Data Can Be Transferred 1000 Times Faster Than Ethernet With Quantum Laser

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Researchers in the UK are working on a quantum laser technology that can deliver 1000 times higher data flow than ethernet. Terahertz quantum cascade lasers can transfer data at 100Gbps.

Researchers from Leeds University are working on a technology that will provide a huge data transfer rate as part of a new research. The researchers announced that they found a way to control terahertz quantum cascade lasers with an article published in Nature Communications. Terahertz quantum cascade lasers have the potential to double the ethernet that provides 100 Mbps data transfer speed and 100 Mbps data transfer speed.

What distinguishes Terahertz quantum cascade lasers from other lasers is that these lasers emit electromagnetic spectra in the terahertz range. For this reason, these lasers are also used in the spectroscopy field of chemical analysis.

In order to send data at 100Gbps speed, lasers must be turned on and off 100 billion times per second. The researchers obtained this switch-on number on the laser, which should be very well modulated, using the power of acoustic and light waves.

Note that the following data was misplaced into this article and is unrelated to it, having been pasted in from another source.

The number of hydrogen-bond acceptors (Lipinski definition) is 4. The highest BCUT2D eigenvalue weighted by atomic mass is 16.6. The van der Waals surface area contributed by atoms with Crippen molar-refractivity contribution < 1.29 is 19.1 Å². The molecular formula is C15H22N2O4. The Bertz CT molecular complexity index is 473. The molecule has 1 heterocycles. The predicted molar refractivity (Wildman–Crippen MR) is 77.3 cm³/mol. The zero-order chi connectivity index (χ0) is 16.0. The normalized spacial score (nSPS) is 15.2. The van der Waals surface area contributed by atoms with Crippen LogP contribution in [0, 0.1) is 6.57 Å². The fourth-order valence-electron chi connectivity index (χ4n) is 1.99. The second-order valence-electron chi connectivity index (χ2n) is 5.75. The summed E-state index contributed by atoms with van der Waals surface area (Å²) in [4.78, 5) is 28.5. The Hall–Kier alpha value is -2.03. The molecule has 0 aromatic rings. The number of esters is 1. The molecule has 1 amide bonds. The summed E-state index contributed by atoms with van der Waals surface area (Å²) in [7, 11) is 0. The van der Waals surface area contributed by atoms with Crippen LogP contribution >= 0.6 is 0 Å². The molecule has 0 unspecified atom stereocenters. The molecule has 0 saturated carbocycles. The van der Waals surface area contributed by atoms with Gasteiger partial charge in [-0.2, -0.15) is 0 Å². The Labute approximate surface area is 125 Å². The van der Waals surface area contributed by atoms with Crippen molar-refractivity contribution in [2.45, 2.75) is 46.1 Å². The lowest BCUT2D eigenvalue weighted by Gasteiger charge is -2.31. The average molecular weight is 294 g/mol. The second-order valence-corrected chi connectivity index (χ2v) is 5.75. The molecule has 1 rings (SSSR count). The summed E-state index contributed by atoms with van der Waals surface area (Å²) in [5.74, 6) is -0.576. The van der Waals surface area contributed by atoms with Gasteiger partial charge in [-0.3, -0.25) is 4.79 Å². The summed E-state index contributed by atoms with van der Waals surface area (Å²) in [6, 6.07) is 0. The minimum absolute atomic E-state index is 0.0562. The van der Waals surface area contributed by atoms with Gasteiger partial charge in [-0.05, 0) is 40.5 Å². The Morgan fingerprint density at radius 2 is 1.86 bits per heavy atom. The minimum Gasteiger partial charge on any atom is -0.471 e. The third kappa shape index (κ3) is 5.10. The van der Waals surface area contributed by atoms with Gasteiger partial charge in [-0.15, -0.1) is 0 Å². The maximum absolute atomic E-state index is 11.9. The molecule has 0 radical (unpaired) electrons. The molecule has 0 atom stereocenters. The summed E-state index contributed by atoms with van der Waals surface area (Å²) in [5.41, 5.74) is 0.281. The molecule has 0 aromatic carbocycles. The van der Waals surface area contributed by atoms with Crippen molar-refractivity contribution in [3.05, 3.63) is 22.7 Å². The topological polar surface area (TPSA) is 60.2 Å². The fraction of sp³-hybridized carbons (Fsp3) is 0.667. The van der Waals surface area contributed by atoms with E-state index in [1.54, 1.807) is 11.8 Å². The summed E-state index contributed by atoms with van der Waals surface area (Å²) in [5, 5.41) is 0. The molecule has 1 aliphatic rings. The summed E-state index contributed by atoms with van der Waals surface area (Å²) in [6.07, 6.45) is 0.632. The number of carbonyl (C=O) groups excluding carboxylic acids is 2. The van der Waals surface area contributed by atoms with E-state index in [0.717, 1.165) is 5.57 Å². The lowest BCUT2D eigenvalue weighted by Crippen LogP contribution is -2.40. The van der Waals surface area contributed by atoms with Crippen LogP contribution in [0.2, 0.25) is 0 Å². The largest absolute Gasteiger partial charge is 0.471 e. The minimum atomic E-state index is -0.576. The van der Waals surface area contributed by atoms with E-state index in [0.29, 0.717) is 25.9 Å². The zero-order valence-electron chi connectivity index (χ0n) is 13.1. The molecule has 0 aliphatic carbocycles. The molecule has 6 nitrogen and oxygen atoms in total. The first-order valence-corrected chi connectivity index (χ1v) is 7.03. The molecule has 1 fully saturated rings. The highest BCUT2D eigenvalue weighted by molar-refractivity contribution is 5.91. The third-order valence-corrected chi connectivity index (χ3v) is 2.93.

“Currently the system is running on electricity to modulate a quantum cascade laser,” said researcher Professor John Cunningham. However, this system has its own limits. Electronic parts that provide modulation generally slow down the speed of modulation. Thanks to the mechanism we developed, acoustic waves can be used instead. ”

Passing through the optical component of a quantum cascade laser, the electron passes through a series of quantum wells where it will lose its energy level and emit a photon or light energy pulse. This means that external electrons can be removed from the process and replaced by acoustic waves from another laser’s blow to an aluminum film. This causes the film to expand / contract, while the quantum cascade causes the laser to send a mechanical wave.

John Cunnigham announced that they have not yet reached a point where they can stop the flow completely. However, they said they could control the light output at certain percentages. “This is a great start,” said Cunnigham.

Jonh Cunnigham also made a statement about the future of the study. “I believe that with further refinement, we can develop a new mechanism for full control of laser photon emissions, and even integrate sound producing structures into terahertz laser,” said Cunnighman.

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